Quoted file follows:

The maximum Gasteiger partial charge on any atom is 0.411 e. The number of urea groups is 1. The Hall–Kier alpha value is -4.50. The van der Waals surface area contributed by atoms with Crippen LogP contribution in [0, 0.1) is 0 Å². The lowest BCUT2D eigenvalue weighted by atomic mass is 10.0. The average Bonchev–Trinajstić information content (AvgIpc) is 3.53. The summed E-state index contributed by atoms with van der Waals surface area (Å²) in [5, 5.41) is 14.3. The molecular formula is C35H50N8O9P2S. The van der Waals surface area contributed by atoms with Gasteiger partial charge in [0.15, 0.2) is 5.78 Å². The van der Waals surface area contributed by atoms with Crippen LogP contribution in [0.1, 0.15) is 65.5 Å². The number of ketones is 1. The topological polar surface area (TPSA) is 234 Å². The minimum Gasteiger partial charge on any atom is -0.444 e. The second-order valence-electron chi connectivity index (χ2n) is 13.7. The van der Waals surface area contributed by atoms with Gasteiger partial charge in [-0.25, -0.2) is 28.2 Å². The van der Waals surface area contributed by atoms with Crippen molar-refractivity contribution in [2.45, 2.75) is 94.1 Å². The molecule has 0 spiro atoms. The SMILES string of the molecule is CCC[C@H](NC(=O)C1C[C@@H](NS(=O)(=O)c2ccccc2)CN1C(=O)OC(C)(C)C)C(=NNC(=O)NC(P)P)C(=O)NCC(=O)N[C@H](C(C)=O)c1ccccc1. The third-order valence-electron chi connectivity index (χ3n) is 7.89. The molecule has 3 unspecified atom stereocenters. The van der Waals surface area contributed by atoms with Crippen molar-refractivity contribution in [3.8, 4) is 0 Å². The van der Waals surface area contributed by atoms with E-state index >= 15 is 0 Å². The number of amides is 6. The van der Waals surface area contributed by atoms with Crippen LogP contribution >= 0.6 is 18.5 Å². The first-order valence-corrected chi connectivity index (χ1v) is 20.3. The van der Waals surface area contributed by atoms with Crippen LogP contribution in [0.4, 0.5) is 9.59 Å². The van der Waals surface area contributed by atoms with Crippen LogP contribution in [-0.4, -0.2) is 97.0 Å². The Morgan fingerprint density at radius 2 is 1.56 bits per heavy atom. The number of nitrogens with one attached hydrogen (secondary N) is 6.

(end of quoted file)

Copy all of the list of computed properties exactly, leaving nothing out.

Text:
The maximum Gasteiger partial charge on any atom is 0.411 e. The number of urea groups is 1. The Hall–Kier alpha value is -4.50. The van der Waals surface area contributed by atoms with Crippen LogP contribution in [0, 0.1) is 0 Å². The lowest BCUT2D eigenvalue weighted by atomic mass is 10.0. The average Bonchev–Trinajstić information content (AvgIpc) is 3.53. The summed E-state index contributed by atoms with van der Waals surface area (Å²) in [5, 5.41) is 14.3. The molecular formula is C35H50N8O9P2S. The van der Waals surface area contributed by atoms with Gasteiger partial charge in [0.15, 0.2) is 5.78 Å². The van der Waals surface area contributed by atoms with Crippen LogP contribution in [0.1, 0.15) is 65.5 Å². The number of ketones is 1. The topological polar surface area (TPSA) is 234 Å². The minimum Gasteiger partial charge on any atom is -0.444 e. The second-order valence-electron chi connectivity index (χ2n) is 13.7. The van der Waals surface area contributed by atoms with Gasteiger partial charge in [-0.25, -0.2) is 28.2 Å². The van der Waals surface area contributed by atoms with Crippen molar-refractivity contribution in [2.45, 2.75) is 94.1 Å². The molecule has 0 spiro atoms. The SMILES string of the molecule is CCC[C@H](NC(=O)C1C[C@@H](NS(=O)(=O)c2ccccc2)CN1C(=O)OC(C)(C)C)C(=NNC(=O)NC(P)P)C(=O)NCC(=O)N[C@H](C(C)=O)c1ccccc1. The third-order valence-electron chi connectivity index (χ3n) is 7.89. The molecule has 3 unspecified atom stereocenters. The van der Waals surface area contributed by atoms with Crippen molar-refractivity contribution in [3.8, 4) is 0 Å². The van der Waals surface area contributed by atoms with E-state index >= 15 is 0 Å². The number of amides is 6. The van der Waals surface area contributed by atoms with Crippen LogP contribution >= 0.6 is 18.5 Å². The first-order valence-corrected chi connectivity index (χ1v) is 20.3. The van der Waals surface area contributed by atoms with Crippen LogP contribution in [0.4, 0.5) is 9.59 Å². The van der Waals surface area contributed by atoms with Crippen LogP contribution in [-0.4, -0.2) is 97.0 Å². The Morgan fingerprint density at radius 2 is 1.56 bits per heavy atom. The number of nitrogens with one attached hydrogen (secondary N) is 6.